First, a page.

O’Malley and Sawyer, LLC defends all types of DUI cases including felony DUI, driving while ability impaired, and driving under the influence of drug or marijuana. We have put together a few DUI frequently asked questions, and will continue to add additional questions and answers. If you have a DUI question, don’t hesitate to contact our office at (303) 830-0880.
No. Roadside tests, also known as field sobriety tests, are voluntary. You may politely decline to do these tests when approached by an officer. No explanation is necessary, even if it sounds like an order.
No, but refusing to take a blood or breath test will result in your license being suspended for one year. However, you may be able to reinstate your license early after sixty (60) days. We will guide you through the process of reinstating your license early so that you can drive as soon as possible.
Whether you choose to take a blood or breath test or refuse either, you have the right to a DMV express consent (EC) hearing. An experienced DUI attorney will be able to defend you both in court and at a DMV express consent (EC) hearing. It is important to request a DMV express consent (EC) hearing within seven (7) days after receiving a Notice of Revocation. Requesting a hearing will entitle you to keep your driver’s license until the hearing date.
B.A.C. is the acronym for Blood Alcohol Content. It measures the amount of alcohol in your blood. For example, the legal limit of 0.08 is reached when someone has 0.08 grams of alcohol in 100 milliliters of their bloodstream. In a breath test, a 0.08 is reached when someone has 0.08 grams of alcohol in 210 liters of their breath.
You have seven (7) days from the day you receive a notice of revocation from a police officer or from the DMV to request a DMV hearing. Failure to do so will result in your license being revoked on the 8th day. If a DMV hearing is requested within 7 days, then the temporary license will be extended until the date of the DMV hearing, which can be up to two months later.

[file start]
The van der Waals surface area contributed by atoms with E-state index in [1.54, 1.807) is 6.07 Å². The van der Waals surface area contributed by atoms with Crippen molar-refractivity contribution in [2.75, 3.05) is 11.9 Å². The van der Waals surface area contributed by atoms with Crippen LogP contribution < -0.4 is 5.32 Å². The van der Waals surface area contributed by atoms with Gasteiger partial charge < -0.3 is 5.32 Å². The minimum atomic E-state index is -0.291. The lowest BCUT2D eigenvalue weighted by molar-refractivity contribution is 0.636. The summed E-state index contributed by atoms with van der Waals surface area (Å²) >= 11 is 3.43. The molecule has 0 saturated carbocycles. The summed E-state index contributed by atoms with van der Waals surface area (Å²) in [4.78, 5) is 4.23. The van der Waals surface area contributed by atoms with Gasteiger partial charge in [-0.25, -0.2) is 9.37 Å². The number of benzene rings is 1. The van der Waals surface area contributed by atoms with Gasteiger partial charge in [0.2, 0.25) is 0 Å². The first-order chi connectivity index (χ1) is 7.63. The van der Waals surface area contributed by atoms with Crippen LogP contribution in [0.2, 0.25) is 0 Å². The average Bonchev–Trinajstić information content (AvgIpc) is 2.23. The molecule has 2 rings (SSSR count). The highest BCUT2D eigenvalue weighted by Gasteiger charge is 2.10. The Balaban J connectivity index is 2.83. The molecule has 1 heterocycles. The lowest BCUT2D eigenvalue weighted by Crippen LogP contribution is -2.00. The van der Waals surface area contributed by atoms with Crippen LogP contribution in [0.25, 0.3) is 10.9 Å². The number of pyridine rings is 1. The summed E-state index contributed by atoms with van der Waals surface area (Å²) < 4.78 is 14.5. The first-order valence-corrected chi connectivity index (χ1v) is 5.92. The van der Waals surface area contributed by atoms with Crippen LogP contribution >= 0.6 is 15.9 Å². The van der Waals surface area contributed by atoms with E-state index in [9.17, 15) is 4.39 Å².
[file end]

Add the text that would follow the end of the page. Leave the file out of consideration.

By going, in person, to the Department of Motor Vehicles (DMV) office with your notice of revocation and driver’s license in hand. They will take your driver’s license and issue a temporary permit that is valid for up to 60 days or the day of your DMV hearing.
No. These are two entirely different legal matters. The DMV Hearing refers to the suspension or revocation of your driving privileges, whereas the prosecution can charge you with a crime. However, a court conviction can also restrict or suspend your driving privileges. DUI charges and DMV hearings are complex matters. If you have been charged with a DUI or DWAI, contact an experienced DUI lawyer right away.
Not without going over the facts first with an experienced Denver DUI Lawyer. While this may sound great at first, admitting to guilt may come with collateral consequences that you may not have considered. By contacting a skilled DUI defense attorney, they will help you sort out the facts so that your driving privileges and freedom remain intact.
That depends on whether you have any prior convictions for DUI or DWAI in the past. DUI laws are complex. If you have been charged with a DUI or DWAI and you have been convicted of either in the past, it is extremely important to contact O’Malley and Sawyer, LLC to discuss your options.